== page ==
Following such monumental success, it could be asked, why would musical supervisor Kirshner deviate from the formula of the first album? One of the answers is financial. The guaranteed sales of the follow-up would make landing a spot on a Monkees record a nice payday. Kirshner no doubt would feed the writers on his staff, at the expense of Boyce & Hart. Another reason was that he considered the duo as inferior writers and producers. Now that The Monkees' proverbial train had left the station and picked up speed, Kirshner intended to take another shot at steering. And one significant day in particular allowed Kirshner not only to press his case, but practically remove Boyce & Hart from their role as producers of the Monkees project.
August 23, 1966 was exactly one week after the release of "Last Train to Clarksville" as a single. The Monkees themselves were on a television sound stage shooting the season one episode, "Monkees at the Movies." Tommy Boyce and Bobby Hart entered RCA Studio B that evening, working from 7pm until the wee hours of the morning on two novelty songs, "Kicking Stones" and "Ladies Aid Society." Following the well-liked "Gonna Buy Me a Dog" on The Monkees, one could see the appeal of more humor on the next disc. However, trying to reconcile that either of these songs would fit on the second album seems practically unimaginable.
"'Kicking Stones' was originally just a poem by Boyce & Hart's buddy and sometimes hairdresser Lynne Castle," wrote Andrew Sandoval in his book The Monkees: The Day-By-Day Story of the '60s TV Pop Sensation. "The team's regular studio guitarist Wayne Erwin then set her words to music - and out came a fairytale-like creation." Andrew Hickey, author of Monkee Music, an in-depth look at every song The Monkees released, offers a critical assessment of "Kicking Stones." "To be fair to Boyce & Hart, they were producing a lot of material at this time," Hickey opines. "But there was clearly no way tracks like this could have ever been considered remotely releasable, and they must have known it." In his book Sandoval quotes a memo written by Bert Schneider, one half of Raybert Productions with Bob Rafelson that created The Monkees television series, who complains that both "Kicking Stones" and "Ladies Aid Society" were "of dubious value."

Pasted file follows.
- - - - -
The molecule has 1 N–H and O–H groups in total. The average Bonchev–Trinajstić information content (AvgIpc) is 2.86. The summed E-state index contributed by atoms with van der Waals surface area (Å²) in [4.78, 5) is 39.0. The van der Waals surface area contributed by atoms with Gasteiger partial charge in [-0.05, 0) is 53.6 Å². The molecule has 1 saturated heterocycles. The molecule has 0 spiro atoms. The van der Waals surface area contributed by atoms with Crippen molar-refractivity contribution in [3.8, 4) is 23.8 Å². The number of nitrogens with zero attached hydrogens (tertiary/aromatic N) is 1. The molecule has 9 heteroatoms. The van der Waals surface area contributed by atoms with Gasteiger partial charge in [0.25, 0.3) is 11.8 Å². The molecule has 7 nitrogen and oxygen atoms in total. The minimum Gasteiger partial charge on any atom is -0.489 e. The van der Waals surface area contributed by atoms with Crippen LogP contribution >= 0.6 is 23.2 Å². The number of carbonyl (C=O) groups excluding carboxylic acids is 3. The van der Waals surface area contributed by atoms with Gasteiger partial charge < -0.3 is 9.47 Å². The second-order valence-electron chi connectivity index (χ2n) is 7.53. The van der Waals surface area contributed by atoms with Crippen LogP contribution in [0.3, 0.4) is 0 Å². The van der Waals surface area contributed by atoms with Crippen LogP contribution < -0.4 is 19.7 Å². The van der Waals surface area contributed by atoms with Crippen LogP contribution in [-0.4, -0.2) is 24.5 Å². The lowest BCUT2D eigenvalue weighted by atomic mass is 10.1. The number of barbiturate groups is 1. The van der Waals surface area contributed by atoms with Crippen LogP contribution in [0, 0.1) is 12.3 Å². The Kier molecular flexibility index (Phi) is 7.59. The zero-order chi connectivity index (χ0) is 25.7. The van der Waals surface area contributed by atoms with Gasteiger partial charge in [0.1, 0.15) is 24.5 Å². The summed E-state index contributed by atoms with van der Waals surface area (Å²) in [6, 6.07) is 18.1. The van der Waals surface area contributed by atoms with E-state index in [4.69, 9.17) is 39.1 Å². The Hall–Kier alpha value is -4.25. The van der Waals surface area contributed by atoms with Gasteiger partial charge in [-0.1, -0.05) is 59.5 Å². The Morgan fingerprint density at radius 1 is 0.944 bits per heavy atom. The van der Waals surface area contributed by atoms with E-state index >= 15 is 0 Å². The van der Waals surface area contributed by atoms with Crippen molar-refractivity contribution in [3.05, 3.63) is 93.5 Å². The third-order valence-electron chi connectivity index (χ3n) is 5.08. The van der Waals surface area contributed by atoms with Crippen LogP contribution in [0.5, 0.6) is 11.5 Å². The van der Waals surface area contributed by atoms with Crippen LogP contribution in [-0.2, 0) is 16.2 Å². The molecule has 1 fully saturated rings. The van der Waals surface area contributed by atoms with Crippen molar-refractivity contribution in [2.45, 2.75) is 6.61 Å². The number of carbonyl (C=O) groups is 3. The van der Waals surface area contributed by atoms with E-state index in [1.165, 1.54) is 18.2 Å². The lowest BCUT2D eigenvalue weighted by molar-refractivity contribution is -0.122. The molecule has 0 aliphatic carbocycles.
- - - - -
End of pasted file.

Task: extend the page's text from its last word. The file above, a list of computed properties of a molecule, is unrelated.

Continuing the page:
Mistakenly listed as "Teeny Tiny Gnome," "Kicking Stones" was eventually released in 1987 on the first edition of Rhino's Missing Links series of Monkees rarities. It can also be found on Rhino's deluxe edition of More of The Monkees.
"Ladies Aid Society," complete with off-key falsetto lyrics, pretends to be a protest song of sorts, with the sound of a brass band and would-be elderly women. The Monkees did choose to include the track on 1969's The Monkees Present.
Ironically, in the days just before and after these disasters, three Boyce & Hart classics would be laid to tape: "She," "Words," and "Valleri." Each would be featured prominently during the first season of The Monkees' television series. "She" eventually opened More of the Monkees. Although viewers would become familiar with the others, their releases would be significantly delayed. "Words," re-recorded under producer Chip Douglas and featuring a Monkees backing track, was chosen as the B-side to "Pleasant Valley Sunday" nearly one year later, and would climb to #11 on the charts. "Valleri" was also revamped and issued as a single in 1968, the band's last Top Ten hit.